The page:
There is pressure THROUGH the thumb, not FROM the thumb. As you rotate the forearm and hand counterclockwise (pronation), the index finger naturally applies pressure down as the thumb applies pressure upwards. This does not come from squeezing, this comes from rotation, and it is applying the weight of the arm into the string. My thumb is flexible, but from a position of being slightly bent. While there are many variations as to how to hold the bow, the basic principles of leverage and flexibility are common to all effective bow holds.
The Thumb and forefinger create a class 3 lever system, which allows us to apply the weight of the arm into the string.
A class 3 lever system:
object (string) force (index finger) fulcrum (thumb)
I use a grip that I learned from Antonio Janigro, and which was also used by Rostropovich, and occasionally by Harvey Shapiro and Lynne Harrell. Due to its location on the frog, it expands the size of the fulcrum, which increases leverage, and it puts the thumb against a smoother and more comfortable area of the frog than many cellists experience.
While I like this very much, and find it very comfortable, it really isn’t different as to how it functions from a traditionally taught hold, as you move from the frog towards the tip, the right forearm rotates, causing the hand to pronate. This pronation in turn focusses the weight of the arm/hand/bow into the string via leverage. What the grip pictured above does accomplish is that it increases the potential leverage by increasing the area over which the hand rotates by @21%.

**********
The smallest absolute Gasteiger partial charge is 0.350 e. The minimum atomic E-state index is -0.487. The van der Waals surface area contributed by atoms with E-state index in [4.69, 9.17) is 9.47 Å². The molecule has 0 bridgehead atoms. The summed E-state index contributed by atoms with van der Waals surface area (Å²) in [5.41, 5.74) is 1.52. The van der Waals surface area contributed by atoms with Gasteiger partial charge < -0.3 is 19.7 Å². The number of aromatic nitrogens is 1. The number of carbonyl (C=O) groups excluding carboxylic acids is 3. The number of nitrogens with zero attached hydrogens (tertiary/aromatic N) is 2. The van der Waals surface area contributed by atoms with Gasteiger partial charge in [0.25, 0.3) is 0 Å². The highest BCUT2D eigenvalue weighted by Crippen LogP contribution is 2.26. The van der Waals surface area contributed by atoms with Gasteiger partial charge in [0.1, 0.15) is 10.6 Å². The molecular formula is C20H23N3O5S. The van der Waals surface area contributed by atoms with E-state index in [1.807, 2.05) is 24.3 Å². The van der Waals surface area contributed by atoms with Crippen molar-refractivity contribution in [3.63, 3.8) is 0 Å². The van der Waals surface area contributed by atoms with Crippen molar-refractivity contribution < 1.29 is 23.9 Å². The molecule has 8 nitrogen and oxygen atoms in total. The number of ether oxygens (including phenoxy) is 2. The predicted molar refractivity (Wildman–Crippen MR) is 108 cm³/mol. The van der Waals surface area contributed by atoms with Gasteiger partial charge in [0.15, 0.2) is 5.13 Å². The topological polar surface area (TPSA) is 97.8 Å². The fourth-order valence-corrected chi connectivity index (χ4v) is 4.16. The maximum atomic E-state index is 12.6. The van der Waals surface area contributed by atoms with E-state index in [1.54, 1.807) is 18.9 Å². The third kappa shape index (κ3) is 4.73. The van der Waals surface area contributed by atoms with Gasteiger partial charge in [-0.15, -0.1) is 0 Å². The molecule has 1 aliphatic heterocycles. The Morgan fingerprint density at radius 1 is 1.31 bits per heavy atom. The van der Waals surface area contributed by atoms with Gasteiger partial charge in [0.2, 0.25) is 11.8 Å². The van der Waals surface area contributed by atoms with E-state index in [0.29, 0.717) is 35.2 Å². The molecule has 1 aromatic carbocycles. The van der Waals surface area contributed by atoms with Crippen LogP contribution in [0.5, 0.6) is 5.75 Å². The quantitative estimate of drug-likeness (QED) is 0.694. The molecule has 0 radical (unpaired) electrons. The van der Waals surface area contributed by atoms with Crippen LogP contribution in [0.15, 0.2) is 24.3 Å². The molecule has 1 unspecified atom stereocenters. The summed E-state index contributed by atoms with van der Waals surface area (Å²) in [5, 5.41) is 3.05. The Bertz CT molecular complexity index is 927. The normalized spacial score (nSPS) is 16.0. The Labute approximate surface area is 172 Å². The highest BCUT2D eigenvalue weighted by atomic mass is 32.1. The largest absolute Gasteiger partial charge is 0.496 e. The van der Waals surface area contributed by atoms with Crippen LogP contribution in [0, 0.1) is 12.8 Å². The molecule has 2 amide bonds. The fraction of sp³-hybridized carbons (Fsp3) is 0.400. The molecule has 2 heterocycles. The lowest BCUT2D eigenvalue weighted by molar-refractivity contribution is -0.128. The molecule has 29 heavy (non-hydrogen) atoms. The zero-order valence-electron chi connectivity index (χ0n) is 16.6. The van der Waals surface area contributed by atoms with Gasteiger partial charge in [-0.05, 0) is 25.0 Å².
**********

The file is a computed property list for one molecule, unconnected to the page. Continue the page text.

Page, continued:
top picture is of a “typical” bow hold
Bottom picture is the one I use.
Both photos were taken with the camera mounted in exactly the same position and the bow held in a fixed position (exactly the same)
In measuring the two circles in the pictures above, I found that the top example of a typically placed thumb created a circle with a circumference of 3 3/16 inches, and the second (alternative) placement created one of 3 14/16 (these measurements are relative to the scaling of the photos, not an absolute measure, but accurate for comparison). This is an increase of 21.4%. If one applies the same degree of rotation to each example (pick your number), as one does approaching the upper part of the bow, the hold in the bottom photo creates more leverage, a greater application of arm/hand/bow weight into the string in the upper bow.